The BBC reports that officials from five aid agencies who have just returned from a trip to North Korea say they saw evidence of looming food shortages and alarming malnutrition, including people picking wild grasses to eat. The charity workers - from World Vision, Mercy Corps, Samaritan's Purse, Christian Friends of Korea and Global Resource Services - spent a week in North Korea earlier this month, invited by the government.
It is well documented that during food shortages in the North, people will forage for weeds, herbs and wild grasses to supplement their meager diet. What is harder to know is the extent to which this is normal or something out of the ordinary.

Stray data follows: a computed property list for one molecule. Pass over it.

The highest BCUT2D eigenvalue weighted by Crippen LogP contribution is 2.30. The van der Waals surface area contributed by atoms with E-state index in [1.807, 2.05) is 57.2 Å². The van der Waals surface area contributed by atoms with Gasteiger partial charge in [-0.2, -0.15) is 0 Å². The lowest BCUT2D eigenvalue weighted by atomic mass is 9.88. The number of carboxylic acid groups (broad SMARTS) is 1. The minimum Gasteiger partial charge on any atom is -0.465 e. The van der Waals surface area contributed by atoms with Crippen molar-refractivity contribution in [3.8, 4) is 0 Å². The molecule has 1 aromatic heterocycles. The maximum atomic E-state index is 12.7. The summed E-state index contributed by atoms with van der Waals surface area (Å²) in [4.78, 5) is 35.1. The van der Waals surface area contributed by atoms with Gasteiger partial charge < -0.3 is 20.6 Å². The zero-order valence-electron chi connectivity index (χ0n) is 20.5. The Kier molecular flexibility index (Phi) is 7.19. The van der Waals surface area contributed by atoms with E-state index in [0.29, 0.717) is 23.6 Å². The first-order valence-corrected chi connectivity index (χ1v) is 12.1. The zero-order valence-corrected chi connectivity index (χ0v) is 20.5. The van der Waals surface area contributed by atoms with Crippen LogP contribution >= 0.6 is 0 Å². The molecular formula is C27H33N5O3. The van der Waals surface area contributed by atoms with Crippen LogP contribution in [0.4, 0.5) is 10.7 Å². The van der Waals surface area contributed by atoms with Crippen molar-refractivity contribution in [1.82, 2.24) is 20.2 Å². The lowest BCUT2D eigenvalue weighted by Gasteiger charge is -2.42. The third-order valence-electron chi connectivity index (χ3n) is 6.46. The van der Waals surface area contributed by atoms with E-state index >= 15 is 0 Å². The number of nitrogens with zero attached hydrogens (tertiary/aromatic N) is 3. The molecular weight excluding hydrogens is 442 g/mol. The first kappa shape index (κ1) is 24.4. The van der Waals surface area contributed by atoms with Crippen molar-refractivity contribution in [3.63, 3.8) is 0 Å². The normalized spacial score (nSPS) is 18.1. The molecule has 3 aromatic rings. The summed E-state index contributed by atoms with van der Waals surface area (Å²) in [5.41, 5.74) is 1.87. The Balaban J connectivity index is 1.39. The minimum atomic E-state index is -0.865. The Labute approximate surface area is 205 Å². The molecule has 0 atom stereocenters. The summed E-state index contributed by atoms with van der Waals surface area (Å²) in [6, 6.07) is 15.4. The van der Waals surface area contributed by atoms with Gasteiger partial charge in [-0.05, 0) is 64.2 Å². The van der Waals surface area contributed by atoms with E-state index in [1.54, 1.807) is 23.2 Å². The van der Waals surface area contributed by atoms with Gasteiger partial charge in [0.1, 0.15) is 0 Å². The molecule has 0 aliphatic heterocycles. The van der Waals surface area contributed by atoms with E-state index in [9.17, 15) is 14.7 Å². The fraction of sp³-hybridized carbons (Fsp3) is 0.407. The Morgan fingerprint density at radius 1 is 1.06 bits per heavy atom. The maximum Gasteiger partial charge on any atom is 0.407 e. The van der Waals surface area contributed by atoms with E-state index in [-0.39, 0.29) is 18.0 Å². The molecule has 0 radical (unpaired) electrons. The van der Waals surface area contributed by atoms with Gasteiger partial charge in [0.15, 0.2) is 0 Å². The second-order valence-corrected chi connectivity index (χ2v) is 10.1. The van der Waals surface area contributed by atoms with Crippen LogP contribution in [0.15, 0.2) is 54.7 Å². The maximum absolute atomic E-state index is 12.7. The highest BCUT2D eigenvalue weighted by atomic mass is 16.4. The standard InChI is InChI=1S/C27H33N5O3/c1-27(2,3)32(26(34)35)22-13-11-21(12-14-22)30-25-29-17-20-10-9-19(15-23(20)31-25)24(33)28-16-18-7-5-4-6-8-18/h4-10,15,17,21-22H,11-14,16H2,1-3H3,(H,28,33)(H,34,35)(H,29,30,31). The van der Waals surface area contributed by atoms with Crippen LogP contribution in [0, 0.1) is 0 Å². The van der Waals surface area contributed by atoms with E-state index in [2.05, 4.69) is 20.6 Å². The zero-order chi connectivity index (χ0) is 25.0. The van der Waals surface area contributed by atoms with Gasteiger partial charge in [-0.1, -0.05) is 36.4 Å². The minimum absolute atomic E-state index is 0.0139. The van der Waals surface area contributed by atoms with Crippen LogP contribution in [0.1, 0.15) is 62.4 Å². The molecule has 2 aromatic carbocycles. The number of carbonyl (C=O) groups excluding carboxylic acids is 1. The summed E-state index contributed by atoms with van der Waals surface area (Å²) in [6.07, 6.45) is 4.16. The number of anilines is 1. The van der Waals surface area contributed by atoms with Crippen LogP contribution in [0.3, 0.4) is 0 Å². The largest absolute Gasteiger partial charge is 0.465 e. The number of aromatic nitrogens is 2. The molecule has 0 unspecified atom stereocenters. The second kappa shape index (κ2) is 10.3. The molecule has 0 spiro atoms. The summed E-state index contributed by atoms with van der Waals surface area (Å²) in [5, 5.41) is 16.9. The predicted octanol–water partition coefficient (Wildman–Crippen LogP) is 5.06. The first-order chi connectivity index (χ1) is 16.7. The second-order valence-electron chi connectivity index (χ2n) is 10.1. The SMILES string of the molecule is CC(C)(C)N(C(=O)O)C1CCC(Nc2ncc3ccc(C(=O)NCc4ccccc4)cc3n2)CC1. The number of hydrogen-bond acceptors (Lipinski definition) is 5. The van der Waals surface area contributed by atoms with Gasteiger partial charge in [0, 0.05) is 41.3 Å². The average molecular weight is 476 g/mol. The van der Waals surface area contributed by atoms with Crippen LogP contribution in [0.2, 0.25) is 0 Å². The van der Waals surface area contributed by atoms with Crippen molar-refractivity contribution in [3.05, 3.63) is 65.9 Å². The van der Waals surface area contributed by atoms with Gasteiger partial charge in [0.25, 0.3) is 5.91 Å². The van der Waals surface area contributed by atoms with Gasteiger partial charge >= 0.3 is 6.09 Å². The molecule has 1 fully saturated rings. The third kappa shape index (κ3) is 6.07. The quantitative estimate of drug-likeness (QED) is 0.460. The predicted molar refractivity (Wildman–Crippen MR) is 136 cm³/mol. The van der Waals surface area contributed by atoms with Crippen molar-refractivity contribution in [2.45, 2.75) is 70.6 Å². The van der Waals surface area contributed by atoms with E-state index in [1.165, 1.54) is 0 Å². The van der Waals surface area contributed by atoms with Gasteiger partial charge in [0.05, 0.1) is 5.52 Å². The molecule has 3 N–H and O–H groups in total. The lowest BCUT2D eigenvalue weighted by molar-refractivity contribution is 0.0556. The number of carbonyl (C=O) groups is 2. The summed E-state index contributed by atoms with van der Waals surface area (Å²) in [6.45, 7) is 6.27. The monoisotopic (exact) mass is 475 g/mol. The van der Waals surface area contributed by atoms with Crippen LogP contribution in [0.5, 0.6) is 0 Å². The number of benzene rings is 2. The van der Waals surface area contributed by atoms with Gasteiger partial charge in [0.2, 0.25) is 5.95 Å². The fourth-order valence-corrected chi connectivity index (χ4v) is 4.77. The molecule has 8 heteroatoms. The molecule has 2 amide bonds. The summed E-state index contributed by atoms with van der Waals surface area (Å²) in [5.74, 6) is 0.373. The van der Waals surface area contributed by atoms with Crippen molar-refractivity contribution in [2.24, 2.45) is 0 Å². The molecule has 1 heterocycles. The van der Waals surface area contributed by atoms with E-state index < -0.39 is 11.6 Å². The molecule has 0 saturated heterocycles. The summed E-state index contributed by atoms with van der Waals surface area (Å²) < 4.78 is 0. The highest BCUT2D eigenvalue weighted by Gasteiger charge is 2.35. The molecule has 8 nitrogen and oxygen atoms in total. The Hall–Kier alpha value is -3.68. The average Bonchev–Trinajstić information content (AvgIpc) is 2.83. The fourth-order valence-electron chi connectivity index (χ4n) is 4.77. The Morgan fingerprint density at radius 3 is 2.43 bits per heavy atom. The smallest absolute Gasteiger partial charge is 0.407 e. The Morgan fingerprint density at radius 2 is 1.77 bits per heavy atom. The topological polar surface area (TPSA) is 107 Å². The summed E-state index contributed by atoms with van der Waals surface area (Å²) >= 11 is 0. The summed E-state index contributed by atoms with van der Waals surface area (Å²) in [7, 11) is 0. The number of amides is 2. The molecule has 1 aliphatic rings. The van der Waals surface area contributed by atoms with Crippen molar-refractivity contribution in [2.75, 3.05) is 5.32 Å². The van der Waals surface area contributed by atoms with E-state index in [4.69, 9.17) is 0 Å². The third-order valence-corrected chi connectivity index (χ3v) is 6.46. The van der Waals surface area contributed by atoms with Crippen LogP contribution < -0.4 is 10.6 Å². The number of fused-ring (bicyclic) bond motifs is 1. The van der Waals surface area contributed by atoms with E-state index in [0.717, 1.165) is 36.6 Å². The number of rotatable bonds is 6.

The agencies report the Pyongyang government saying between 50% and 80% of the wheat and barley planted for harvesting in the spring has been killed by the extreme cold of the past two months, as well as potato seedlings.
The team also says hospitals reported an increase in malnutrition over the past six months - the aid workers themselves saw acute cases too.
The United Nations currently has a team of food experts in North Korea. A spokesman said as well as there being a known shortfall of nearly a million tons in cereals, the last vegetable harvest was much poorer than expected.